This week’s Senate Judiciary Committee hearing on the “Sentencing Reform and Corrections Act” featured a pretty broad range of opinions on the topic of criminal justice reform. The Committee has made video and written testimony from the hearing available here.
I may write more about the legislation and the broader reform movement later, but the purpose of this post is to raise an issue addressed by Senator Cornyn during the hearing. According to the hearing video, Senator Cornyn appears to say in his opening remarks that the Sentencing Reform and Corrections Act “does not reduce sentences for any violent offender.”
In fact, the legislation does reduce sentences for some violent offenders.
One of the most controversial provisions in the bill would reduce the mandatory minimum prison sentence from 15 to 10 years for criminals convicted of three violent felonies or serious drug crimes — such as trafficking in large quantities of dangerous drugs like heroin — who have also been convicted of a felony for unlawful possession of a firearm. In other words, the bill reduces the mandatory sentence of four-time felons by five years. And it is retroactive, so it would also offer relief for convicted criminals already in federal prison.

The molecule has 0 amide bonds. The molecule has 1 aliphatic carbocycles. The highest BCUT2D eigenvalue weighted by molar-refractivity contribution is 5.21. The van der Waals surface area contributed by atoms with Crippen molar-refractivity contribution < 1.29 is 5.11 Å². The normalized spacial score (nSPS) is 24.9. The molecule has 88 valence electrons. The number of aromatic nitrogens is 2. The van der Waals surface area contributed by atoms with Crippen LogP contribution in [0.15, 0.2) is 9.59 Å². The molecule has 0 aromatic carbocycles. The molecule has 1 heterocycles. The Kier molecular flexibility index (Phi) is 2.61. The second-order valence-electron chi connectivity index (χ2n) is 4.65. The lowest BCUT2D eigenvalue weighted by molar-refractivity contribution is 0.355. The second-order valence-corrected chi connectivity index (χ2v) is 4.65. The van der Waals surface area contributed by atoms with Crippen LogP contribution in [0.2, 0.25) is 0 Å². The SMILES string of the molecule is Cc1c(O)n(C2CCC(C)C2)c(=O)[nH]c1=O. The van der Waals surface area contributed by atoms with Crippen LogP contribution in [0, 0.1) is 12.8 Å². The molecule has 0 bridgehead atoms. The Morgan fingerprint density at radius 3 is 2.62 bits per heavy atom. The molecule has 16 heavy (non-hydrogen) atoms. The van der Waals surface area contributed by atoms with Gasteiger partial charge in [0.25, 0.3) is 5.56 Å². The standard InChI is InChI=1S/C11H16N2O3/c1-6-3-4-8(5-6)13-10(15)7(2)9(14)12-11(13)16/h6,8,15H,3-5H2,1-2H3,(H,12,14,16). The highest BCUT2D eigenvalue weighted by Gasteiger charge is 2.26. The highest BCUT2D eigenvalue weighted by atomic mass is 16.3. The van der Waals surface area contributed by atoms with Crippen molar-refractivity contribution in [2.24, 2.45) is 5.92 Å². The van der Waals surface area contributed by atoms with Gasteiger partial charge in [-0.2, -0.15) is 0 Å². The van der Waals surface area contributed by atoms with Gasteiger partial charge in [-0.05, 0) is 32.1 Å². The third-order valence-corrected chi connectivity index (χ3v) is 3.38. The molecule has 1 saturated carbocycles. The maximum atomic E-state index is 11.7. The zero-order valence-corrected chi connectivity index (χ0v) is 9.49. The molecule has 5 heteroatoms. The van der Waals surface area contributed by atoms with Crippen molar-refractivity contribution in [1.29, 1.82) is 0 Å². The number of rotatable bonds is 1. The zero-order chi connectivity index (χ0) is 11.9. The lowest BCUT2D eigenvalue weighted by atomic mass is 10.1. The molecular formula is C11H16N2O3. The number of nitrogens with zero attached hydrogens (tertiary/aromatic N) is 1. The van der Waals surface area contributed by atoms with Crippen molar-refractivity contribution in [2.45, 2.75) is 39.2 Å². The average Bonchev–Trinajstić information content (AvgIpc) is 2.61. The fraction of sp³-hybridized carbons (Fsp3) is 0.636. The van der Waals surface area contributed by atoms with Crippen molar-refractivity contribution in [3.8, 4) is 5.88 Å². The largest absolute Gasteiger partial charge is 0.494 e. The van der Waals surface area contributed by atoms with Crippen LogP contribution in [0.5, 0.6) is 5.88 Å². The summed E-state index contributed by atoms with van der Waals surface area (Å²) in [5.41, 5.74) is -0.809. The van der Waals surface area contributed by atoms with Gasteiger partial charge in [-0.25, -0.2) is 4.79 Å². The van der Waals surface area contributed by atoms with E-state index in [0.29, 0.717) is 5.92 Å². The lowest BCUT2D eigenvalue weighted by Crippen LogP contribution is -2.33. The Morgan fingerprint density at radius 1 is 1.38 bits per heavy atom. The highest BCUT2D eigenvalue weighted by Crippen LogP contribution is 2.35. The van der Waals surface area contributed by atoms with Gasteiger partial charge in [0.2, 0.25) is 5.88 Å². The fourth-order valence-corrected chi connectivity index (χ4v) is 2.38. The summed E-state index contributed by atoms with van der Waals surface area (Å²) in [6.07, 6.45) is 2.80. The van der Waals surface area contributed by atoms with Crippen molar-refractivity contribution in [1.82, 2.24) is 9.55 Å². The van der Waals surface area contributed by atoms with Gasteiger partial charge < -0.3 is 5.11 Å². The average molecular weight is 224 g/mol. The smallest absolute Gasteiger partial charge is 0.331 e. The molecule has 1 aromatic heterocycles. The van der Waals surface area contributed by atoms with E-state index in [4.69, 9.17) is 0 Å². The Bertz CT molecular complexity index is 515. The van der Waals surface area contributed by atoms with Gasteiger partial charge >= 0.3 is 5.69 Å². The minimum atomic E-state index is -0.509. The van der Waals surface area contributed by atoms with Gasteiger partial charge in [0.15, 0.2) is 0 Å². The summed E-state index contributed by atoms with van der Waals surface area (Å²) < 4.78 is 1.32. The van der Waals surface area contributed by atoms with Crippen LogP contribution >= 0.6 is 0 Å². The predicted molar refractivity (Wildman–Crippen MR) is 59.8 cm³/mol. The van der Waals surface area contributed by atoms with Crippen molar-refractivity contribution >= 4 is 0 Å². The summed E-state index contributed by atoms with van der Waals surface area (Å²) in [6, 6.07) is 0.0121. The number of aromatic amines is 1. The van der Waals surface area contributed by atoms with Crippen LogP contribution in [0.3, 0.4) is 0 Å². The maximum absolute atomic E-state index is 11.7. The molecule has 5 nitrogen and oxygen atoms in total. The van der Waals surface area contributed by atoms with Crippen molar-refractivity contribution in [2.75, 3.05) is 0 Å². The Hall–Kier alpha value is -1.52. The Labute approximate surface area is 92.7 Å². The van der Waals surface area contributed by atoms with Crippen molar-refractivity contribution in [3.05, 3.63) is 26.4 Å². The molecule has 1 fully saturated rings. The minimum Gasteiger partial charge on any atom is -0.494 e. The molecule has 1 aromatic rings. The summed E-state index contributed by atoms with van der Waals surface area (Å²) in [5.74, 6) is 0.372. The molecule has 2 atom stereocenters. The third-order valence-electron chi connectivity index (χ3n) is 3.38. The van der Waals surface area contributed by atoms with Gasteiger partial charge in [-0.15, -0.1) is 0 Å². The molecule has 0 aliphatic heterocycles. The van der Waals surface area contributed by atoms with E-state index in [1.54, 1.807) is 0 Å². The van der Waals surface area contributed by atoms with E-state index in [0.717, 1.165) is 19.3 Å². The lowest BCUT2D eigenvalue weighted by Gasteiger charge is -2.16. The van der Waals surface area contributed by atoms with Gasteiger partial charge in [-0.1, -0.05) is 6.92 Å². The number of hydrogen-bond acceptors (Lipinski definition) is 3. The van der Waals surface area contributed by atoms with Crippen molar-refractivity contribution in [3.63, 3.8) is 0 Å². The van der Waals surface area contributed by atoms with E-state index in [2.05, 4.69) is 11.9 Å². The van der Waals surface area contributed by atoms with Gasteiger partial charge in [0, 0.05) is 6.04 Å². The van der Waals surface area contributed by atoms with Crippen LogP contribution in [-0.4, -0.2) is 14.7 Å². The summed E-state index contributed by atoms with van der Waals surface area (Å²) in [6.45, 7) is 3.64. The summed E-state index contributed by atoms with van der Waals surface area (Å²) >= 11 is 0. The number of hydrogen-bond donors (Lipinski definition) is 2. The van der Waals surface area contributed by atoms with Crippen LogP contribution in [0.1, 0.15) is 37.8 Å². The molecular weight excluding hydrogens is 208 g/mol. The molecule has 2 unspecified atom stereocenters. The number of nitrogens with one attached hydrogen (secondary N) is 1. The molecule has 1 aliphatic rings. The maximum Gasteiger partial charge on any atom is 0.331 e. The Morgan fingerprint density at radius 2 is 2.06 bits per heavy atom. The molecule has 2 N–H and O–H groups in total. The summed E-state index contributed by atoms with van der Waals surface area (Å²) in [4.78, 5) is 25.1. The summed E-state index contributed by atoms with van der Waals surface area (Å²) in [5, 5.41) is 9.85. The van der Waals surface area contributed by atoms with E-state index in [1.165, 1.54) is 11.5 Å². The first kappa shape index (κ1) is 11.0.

Take, for example, the case of Albert Burnett, the sort of violent criminal whose sentence could be retroactively reduced to ten years by this bill. Here is how Seventh Circuit Judge Frank Easterbrook described Burnett and his five violent felonies:
Albert Burnett is a violent man. He has been convicted five times of aggressive felonies—murder, attempted murder (twice), aggravated battery, and domestic battery—and several times of other offenses, including twice possessing firearms made unlawful by his status as a felon. . . . Burnett stabbed a man in the back on March 8, 1988, and was convicted of attempted murder. He beat a man with a pipe on May 9, 1988, and was convicted of a second attempted murder. He was sentenced for both crimes on August 18, 1988, to concurrent terms of six years’ imprisonment, from which he was paroled on March 17, 1992. He killed a man on July 8, 1992. His parole on the two attempted-murder convictions was revoked that October, placing him back in prison. He was later convicted of murder.
Based on their comments, it seems like Senator Cornyn and his colleagues intend the Sentencing Reform and Corrections Act to benefit low-level, non-violent offenders. But the current draft doesn’t stop there. While I applaud the committee’s interest in criminal justice reform, conservatives on the committee should be wary of letting themselves become pawns in a broader liberal campaign to undermine determinate sentencing.